Pay It Forward is a multi-level marketing scheme of the heart. Beginning as a seventh-grade class assignment to put into action an idea that could change the world, young Trevor McKinney (Haley Joel Osment) comes up with a plan to do good deeds for three people who then by way of payment each must do good turns for three other people. These nine people also must pay it forward and so on, ad infinitum. If successful, the resulting network of do- gooders ought to comprise the entire world. Trevor’s attempts to get the ball rolling include befriending a junkie (James Caviezel) and trying to set up his recovering-alcoholic mother (Helen Hunt) with his burn-victim teacher (Kevin Spacey), who posed the assignment.
While this could have turned into unmitigated schmaltz, the acting elevates this film to mitigated schmaltz. By turns powerful and measured, the performances of Spacey, Hunt, and Osment can’t make up for the many missteps in a screenplay that sanitizes the look of the lower-middle class and expects us to believe that homeless alcoholics and junkies speak in the elevated manner of grad students. (Can that really be Angie Dickinson as Hunt’s dispossessed mother? Yes, it is!) The germ of the story is a good one, though, and one may wonder how it would have been handled by the likes of Frank Capra, who could balance sentiment with humor. But clearly Capra would never have let the ending of his version to take the nosedive into cliché and pathos that director Mimi Leder has allowed in this film. More than a few viewers will also recognize that Leder has blatantly orrowed her final image from Field of Dreams, where its intended effect was more keenly and honestly felt.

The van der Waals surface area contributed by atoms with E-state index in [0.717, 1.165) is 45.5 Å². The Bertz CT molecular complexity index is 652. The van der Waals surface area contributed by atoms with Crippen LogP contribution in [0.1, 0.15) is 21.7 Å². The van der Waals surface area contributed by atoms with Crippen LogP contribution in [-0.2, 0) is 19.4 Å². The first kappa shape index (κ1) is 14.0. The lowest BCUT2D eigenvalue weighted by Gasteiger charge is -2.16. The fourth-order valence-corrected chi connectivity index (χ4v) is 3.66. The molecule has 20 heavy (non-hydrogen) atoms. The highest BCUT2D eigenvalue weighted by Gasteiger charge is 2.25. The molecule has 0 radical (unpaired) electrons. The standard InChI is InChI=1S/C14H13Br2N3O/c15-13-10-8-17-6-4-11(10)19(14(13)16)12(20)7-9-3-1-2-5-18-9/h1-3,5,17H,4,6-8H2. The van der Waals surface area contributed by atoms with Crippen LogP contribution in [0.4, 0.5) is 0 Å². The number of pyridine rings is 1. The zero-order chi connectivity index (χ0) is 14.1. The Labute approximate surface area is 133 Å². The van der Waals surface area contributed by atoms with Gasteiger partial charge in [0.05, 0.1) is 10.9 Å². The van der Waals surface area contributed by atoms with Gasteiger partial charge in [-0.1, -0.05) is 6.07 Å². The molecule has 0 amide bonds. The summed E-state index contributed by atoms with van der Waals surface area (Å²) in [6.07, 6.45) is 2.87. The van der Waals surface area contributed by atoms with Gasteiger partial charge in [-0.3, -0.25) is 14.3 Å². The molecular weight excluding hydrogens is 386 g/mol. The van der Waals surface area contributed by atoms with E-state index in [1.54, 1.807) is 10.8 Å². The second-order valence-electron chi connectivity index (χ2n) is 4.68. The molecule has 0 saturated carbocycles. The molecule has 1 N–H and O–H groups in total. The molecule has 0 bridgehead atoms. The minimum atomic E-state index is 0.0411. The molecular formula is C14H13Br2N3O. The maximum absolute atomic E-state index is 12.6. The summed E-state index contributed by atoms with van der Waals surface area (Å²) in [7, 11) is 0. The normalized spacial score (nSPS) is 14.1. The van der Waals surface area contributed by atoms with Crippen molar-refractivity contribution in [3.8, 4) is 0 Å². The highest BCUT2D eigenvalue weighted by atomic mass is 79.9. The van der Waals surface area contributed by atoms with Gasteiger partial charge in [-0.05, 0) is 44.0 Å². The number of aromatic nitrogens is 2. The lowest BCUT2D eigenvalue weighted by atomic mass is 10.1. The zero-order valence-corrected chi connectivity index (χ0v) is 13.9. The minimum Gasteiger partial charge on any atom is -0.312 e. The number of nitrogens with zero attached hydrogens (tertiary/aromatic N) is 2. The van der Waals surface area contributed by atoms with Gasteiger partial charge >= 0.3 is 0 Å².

Haley Joel Osment (Trevor): Are you saying you’ll flunk us if we don’t
change the world?
Haley Joel Osment (Trevor): I guess it’s hard for people who are so used to things the way they are – even if they’re bad – to change. ‘Cause they kind of give up. And when they do, everybody kind of loses.
James Caviezel (Jerry): Well, you can’t know. Not until you look at a dumpster. But when you climb into that thing for the first time and you pull those newspapers over you, that’s when you know you’ve messed your life
up. Somebody comes along like your son, and gives me a leg up, I’ll take it. Even from a kid, I’ll take it.